Student exchange programs are nothing new, but a group of principals recently embarked on a similar “shoe on the other foot” experience of swapping schools.
The Principal Exchange Program was designed to acknowledge the commitment and contribution of the principals involved and provide valuable learning opportunities for the principals, teachers, school staff and the wider school communities.
It involves one principal from each country transferring overseas and taking responsibility for the management and leadership of their ‘adopted’ school for an entire term.
The participating principals, from Australia and New Zealand, are seeing it as a unique opportunity to gain more experience from one another’s curricula and inspire new ideas.
Kiwi principal, Steven Berezowksi, told SBS that despite his 20 years of experience as a principal, the first day of the exchange made him nervous.
“Coming here it’s a new curriculum, there are different levels of authority and it’s harder, much harder,” he said.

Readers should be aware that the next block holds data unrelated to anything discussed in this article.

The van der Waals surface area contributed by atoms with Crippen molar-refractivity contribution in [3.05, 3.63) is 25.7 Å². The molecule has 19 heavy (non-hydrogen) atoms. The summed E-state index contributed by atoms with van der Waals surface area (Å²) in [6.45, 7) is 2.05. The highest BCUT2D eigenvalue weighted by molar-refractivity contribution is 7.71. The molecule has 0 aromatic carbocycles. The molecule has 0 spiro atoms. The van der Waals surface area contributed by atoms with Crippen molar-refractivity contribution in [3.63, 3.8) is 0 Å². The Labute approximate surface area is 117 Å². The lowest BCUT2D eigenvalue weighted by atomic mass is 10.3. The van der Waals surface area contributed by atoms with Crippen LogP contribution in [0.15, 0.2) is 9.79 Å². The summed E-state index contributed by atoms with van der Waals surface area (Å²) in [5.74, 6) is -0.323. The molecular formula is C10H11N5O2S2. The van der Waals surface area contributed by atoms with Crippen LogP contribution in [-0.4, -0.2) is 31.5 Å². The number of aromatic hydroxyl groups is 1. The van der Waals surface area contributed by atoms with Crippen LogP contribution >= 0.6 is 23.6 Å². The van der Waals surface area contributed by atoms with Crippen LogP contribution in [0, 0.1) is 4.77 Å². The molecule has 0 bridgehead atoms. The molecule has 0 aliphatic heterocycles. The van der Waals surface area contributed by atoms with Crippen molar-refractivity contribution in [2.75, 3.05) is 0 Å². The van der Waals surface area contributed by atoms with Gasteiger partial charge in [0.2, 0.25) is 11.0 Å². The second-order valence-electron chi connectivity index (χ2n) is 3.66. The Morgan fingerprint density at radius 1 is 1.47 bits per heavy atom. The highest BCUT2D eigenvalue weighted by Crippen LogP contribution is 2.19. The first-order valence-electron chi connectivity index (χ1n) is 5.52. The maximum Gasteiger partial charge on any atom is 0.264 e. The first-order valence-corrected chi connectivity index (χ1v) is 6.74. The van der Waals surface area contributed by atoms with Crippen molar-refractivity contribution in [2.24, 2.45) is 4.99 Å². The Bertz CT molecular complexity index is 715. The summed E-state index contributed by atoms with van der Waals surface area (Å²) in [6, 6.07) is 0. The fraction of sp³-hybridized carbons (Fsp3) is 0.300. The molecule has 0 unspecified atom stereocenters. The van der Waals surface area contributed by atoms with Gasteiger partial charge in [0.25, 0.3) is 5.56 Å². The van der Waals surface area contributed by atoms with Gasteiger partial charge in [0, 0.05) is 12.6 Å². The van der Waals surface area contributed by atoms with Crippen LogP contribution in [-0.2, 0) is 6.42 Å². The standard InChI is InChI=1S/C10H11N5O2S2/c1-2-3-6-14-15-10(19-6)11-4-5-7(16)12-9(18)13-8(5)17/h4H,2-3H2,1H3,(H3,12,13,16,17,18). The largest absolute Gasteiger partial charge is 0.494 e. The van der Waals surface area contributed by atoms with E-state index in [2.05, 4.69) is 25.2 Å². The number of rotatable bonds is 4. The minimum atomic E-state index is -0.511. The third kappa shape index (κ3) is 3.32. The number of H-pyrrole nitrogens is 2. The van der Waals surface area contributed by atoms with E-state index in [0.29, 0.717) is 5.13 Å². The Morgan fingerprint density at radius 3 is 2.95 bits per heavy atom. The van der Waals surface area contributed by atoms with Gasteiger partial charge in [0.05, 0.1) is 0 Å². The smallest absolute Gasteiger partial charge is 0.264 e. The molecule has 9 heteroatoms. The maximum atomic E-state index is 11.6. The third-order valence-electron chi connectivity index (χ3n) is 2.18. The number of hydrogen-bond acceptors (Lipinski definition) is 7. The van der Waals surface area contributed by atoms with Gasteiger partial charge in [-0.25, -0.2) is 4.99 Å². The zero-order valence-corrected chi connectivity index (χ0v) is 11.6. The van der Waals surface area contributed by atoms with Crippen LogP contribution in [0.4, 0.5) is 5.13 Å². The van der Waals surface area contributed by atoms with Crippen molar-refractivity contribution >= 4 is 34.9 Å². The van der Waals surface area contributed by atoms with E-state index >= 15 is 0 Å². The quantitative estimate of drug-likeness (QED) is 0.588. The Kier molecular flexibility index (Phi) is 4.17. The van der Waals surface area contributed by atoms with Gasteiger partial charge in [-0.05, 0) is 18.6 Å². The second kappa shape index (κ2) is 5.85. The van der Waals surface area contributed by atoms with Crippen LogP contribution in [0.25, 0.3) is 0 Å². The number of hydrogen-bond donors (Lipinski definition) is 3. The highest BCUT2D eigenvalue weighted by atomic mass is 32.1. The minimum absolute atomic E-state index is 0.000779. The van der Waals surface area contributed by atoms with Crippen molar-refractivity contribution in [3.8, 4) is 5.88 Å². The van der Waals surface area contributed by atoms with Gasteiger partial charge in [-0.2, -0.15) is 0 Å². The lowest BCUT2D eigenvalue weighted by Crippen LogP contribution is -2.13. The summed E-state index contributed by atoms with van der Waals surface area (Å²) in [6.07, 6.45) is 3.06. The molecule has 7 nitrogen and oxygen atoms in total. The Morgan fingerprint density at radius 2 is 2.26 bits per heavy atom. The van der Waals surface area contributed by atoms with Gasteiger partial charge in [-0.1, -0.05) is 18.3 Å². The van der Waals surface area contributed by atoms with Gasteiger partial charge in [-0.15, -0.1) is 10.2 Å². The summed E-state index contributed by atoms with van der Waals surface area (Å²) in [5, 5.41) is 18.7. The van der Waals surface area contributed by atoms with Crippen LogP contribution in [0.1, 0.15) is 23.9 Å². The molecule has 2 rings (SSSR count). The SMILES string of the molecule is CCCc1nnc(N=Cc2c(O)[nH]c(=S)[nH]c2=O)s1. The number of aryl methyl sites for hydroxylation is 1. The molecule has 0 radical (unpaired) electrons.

He is currently on his first week at Richmond Primary, located in Adelaide.
The school’s principal, Tracey Davies
is in Berezowksi’s place, heading Te Wharau primary school, located in the city of Gisborne on New Zealand’s North Island.
Jayne Johnston, the chief education officer at South Australia’s Department for Education and Child Development, said the concept was developed after conversations with New Zealand counterparts.
“It is very new. We’re very keen for our leaders to have a global view [and] to put themselves into challenging situations,” she said.
Johnston added that she hoped Davies’ exposure to a foreign education system would be fertile ground for new ideas.
One area the department is hoping to examine is cultural inclusion.
“Maori children in New Zealand learn very well, almost as well as the whole population, so we believe there is something there that we need to learn from,” she said.
At Richmond Primary in Adelaide, Berezowski received a warm welcome at his new school with students putting on a special performance.
He plans to return the favour before the term is up by teaching students the Haka.